Jenny Sanford could become the next female member of the U.S. Senate. Jenny who?
Remember Jenny Sanford? The wronged former first lady of South Carolina? The one whose husband coined the euphemism “hiking the old Appalachian Trail?”
She’s never held political office herself, but it turns out that Sanford is on the short list of potential replacements for Jim DeMint, the current junior Senator from the Palmetto State, and a founding member of the Tea Party Caucus in the Senate, who recently announced he’s resigning before his term ends to take a job as the president of The Heritage Foundation, a conservative think tank.
And the person thinking about making Sanford female Senator number 21 is the governor of South Carolina, Nikki Haley.
There are plenty of skeptics about whether Sanford is qualified to be appointed to one of 100 seats in the U.S. Senate. Some people have questioned whether her notoriety from her husband’s escapades is enough to put her in contention to be one of the most politically powerful women in the country.
There’s no doubt she’s smart — she was a Wall Street banker before she stepped off her career path to be a political spouse. And it’s true she has no elected political experience of her own. But there is a huge reason South Carolina Governor Nikki Haley could appoint Sanford (and not Stephen Colbert!) to the seat that current Senator Jim DeMint has announced he’s leaving.
I’m calling it the rise of the “New Girls Network.”
There’s a back-story to why Haley may decide that Jenny Sanford is the right person to send to Washington, D.C. Nikki Haley wasn’t supposed to become governor of South Carolina. When she launched her bid in 2010, she was behind in a pack of five candidates in a primary fight. Then super-endorser Sarah Palin swooped in to bestow her political blessing and suddenly Haley was a semi-celebrity. But even more importantly for South Carolina voters, Haley — a political unknown at the time — won the support of then-First Lady Sanford, who was quite open about the fact that she was tired with the state’s politics as usual theme:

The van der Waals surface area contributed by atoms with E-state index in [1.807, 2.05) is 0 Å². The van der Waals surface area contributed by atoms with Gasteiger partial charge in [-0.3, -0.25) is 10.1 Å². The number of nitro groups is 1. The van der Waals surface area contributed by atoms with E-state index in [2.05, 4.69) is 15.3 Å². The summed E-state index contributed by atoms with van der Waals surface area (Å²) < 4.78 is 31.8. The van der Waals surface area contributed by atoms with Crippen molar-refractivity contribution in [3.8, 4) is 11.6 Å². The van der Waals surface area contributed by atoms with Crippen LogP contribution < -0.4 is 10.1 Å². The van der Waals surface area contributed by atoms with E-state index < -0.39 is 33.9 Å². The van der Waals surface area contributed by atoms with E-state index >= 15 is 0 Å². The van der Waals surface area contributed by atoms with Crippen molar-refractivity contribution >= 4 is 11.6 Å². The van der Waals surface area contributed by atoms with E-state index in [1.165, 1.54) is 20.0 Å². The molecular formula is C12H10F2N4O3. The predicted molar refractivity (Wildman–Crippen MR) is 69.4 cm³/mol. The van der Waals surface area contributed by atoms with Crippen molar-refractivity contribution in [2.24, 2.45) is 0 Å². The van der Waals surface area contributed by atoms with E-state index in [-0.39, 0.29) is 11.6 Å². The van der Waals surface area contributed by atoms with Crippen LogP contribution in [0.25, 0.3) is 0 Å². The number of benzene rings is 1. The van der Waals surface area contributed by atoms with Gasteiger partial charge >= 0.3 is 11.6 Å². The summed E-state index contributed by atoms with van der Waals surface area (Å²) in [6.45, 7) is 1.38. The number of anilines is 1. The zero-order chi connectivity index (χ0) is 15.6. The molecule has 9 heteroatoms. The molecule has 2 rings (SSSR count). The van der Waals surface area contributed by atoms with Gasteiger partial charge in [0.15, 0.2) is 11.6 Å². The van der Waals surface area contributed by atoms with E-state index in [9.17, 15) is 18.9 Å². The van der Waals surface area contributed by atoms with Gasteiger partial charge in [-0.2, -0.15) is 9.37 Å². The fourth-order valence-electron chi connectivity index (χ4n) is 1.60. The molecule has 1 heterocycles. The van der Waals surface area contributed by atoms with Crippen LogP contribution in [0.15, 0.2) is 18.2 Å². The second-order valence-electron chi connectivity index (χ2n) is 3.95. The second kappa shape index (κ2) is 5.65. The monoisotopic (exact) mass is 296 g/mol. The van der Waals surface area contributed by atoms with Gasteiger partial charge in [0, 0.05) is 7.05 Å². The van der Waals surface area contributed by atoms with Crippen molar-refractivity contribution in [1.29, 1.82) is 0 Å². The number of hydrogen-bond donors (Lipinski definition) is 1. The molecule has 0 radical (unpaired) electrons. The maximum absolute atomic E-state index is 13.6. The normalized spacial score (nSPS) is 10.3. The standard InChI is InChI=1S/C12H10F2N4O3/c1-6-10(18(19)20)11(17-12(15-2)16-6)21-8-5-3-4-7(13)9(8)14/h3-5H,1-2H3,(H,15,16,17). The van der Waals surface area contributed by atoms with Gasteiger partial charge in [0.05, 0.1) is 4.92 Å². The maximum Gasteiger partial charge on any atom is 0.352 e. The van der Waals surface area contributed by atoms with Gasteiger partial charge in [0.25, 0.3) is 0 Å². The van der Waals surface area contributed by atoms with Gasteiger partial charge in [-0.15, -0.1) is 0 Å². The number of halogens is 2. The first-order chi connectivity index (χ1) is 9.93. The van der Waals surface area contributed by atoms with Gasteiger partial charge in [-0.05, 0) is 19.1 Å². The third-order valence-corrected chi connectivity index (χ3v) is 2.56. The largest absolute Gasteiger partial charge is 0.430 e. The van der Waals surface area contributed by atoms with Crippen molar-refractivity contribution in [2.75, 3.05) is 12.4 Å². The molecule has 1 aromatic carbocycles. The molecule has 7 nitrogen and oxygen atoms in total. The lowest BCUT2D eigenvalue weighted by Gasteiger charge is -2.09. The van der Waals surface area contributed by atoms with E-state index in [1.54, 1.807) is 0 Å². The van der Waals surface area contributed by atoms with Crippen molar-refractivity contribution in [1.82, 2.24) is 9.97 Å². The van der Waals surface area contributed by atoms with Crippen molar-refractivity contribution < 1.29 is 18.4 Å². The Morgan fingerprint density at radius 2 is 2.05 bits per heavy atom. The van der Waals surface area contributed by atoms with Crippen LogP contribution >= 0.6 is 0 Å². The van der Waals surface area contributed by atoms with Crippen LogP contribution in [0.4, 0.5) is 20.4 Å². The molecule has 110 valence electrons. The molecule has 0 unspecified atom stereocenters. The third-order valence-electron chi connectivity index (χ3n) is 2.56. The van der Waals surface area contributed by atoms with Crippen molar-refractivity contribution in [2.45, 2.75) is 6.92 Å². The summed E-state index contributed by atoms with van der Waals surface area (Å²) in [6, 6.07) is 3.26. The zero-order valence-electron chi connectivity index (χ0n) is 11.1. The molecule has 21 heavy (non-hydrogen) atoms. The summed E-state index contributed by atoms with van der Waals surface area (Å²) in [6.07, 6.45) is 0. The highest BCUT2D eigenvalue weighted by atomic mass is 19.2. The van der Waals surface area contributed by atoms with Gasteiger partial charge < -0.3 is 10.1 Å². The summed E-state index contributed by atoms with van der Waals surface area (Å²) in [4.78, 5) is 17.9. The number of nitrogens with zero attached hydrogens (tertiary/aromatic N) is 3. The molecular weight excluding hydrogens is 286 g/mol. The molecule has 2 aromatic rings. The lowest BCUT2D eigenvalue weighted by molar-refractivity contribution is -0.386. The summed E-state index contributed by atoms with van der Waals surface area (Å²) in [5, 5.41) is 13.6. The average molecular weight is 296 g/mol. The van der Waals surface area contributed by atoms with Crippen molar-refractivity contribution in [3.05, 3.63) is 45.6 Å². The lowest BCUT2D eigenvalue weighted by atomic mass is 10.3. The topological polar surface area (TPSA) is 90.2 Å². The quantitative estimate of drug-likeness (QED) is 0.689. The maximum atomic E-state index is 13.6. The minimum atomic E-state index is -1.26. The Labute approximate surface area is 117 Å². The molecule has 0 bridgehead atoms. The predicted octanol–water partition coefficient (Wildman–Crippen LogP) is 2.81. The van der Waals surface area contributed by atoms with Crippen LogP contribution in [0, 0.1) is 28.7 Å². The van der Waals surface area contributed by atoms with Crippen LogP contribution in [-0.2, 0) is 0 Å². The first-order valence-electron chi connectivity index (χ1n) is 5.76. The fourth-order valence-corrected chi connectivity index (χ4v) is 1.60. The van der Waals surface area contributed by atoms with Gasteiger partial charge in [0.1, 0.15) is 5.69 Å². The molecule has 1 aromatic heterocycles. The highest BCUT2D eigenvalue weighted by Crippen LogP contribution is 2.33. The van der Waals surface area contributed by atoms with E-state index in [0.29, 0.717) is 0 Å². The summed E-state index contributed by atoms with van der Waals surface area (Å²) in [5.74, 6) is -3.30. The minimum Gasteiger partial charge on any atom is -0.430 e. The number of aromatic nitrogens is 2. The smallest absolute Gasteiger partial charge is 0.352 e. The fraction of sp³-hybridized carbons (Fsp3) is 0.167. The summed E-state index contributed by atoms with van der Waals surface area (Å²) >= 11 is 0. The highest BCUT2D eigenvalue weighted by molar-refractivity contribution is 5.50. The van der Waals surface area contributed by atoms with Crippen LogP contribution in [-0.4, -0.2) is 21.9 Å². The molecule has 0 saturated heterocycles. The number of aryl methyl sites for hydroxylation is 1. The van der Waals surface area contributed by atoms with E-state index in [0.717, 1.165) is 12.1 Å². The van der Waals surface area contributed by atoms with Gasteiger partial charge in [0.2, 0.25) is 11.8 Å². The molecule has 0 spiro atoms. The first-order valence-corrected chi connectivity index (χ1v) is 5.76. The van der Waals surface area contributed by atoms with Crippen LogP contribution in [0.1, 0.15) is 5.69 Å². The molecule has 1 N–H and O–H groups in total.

“Our state’s future is too important to leave to just another go-along-get-along career politician. Nikki Haley is the best person to be South Carolina’s next Governor.”
It’s probably safe to say that without Jenny Sanford’s support, Haley would have had a much harder time winning the governor’s race and, perhaps, she even owes her win to Sanford. So how do you thank someone for such a huge favor?
Can you say “patronage?”
Patronage appointments are nothing new in the world of politics. But there have been so few women governors who have been in a position to fill unfinished congressional terms, this moment in Haley’s tenure is one everyone is watching. But this is also a particularly important opportunity for Republican women.
In a U.S. Senate where 16 of the soon-to-be 20 women are Democrats, and in a time when Republicans are finally figuring out they cannot win national races without the support of women, it makes complete sense for Haley to appoint Sanford. Whether Haley has the intestinal fortitude to push back against the political establishment that’s calling on her to choose another name from that short list, is another matter. While I personally favor fewer Republicans and more Democrats in office, if Haley really wants to help promote the agenda of Republican women, the time to strike is now.
It’s also been reported that Catherine Templeton, a conservative attorney selected by Haley to head her state’s Department of Health and Environmental Control, is on the Senate short list. Both women are reported to have “warm personal relationships” with Governor Haley.
If Republican women really want to have a bigger voice in their party politics, this could be a good time to move the GOP girl power agenda forward. Republicans in general may not have a binder full of women from which to choose appointees for the national stage, but I’m sure GOP women do. And I have a sense that they’re increasingly going to be turning to those “binders” to grow their conservative ranks.